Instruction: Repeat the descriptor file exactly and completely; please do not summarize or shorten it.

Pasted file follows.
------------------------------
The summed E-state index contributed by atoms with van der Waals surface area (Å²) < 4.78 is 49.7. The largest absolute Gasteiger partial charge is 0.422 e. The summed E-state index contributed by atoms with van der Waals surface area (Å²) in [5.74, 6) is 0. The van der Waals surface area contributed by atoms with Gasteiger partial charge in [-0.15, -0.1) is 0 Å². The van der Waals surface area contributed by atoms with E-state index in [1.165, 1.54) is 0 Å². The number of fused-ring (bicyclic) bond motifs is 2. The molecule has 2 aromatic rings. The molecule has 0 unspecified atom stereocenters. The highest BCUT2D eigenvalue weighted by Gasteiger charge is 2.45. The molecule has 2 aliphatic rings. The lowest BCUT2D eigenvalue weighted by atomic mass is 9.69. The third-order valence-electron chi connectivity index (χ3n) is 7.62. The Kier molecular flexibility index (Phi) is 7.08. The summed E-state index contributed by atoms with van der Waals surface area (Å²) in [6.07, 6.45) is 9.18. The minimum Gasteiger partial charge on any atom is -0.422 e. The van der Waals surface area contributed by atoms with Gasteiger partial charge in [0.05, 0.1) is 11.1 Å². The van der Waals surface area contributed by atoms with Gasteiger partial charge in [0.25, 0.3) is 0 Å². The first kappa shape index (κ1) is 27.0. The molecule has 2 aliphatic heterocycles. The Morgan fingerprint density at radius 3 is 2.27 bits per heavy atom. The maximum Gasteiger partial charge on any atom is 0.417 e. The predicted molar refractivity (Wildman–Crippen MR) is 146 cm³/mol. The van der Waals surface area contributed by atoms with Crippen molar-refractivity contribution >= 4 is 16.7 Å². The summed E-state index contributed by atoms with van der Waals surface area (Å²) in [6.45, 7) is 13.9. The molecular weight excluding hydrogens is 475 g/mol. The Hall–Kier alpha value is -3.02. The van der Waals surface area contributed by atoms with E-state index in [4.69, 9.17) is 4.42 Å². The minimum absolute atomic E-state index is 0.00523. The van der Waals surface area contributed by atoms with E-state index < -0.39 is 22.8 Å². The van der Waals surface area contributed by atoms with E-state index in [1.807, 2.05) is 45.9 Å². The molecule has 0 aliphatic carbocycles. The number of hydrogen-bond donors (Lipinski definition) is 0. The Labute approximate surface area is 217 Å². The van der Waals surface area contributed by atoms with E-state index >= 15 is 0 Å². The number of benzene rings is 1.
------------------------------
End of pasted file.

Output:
The summed E-state index contributed by atoms with van der Waals surface area (Å²) < 4.78 is 49.7. The largest absolute Gasteiger partial charge is 0.422 e. The summed E-state index contributed by atoms with van der Waals surface area (Å²) in [5.74, 6) is 0. The van der Waals surface area contributed by atoms with Gasteiger partial charge in [-0.15, -0.1) is 0 Å². The van der Waals surface area contributed by atoms with E-state index in [1.165, 1.54) is 0 Å². The number of fused-ring (bicyclic) bond motifs is 2. The molecule has 2 aromatic rings. The molecule has 0 unspecified atom stereocenters. The highest BCUT2D eigenvalue weighted by Gasteiger charge is 2.45. The molecule has 2 aliphatic rings. The lowest BCUT2D eigenvalue weighted by atomic mass is 9.69. The third-order valence-electron chi connectivity index (χ3n) is 7.62. The Kier molecular flexibility index (Phi) is 7.08. The summed E-state index contributed by atoms with van der Waals surface area (Å²) in [6.07, 6.45) is 9.18. The minimum Gasteiger partial charge on any atom is -0.422 e. The van der Waals surface area contributed by atoms with Gasteiger partial charge in [0.05, 0.1) is 11.1 Å². The van der Waals surface area contributed by atoms with Gasteiger partial charge in [0.25, 0.3) is 0 Å². The first kappa shape index (κ1) is 27.0. The molecule has 2 aliphatic heterocycles. The Morgan fingerprint density at radius 3 is 2.27 bits per heavy atom. The maximum Gasteiger partial charge on any atom is 0.417 e. The predicted molar refractivity (Wildman–Crippen MR) is 146 cm³/mol. The van der Waals surface area contributed by atoms with Crippen molar-refractivity contribution >= 4 is 16.7 Å². The summed E-state index contributed by atoms with van der Waals surface area (Å²) in [6.45, 7) is 13.9. The molecular weight excluding hydrogens is 475 g/mol. The Hall–Kier alpha value is -3.02. The van der Waals surface area contributed by atoms with E-state index in [4.69, 9.17) is 4.42 Å². The minimum absolute atomic E-state index is 0.00523. The van der Waals surface area contributed by atoms with E-state index < -0.39 is 22.8 Å². The van der Waals surface area contributed by atoms with E-state index in [1.807, 2.05) is 45.9 Å². The molecule has 0 aliphatic carbocycles. The number of hydrogen-bond donors (Lipinski definition) is 0. The Labute approximate surface area is 217 Å². The van der Waals surface area contributed by atoms with E-state index >= 15 is 0 Å². The number of benzene rings is 1.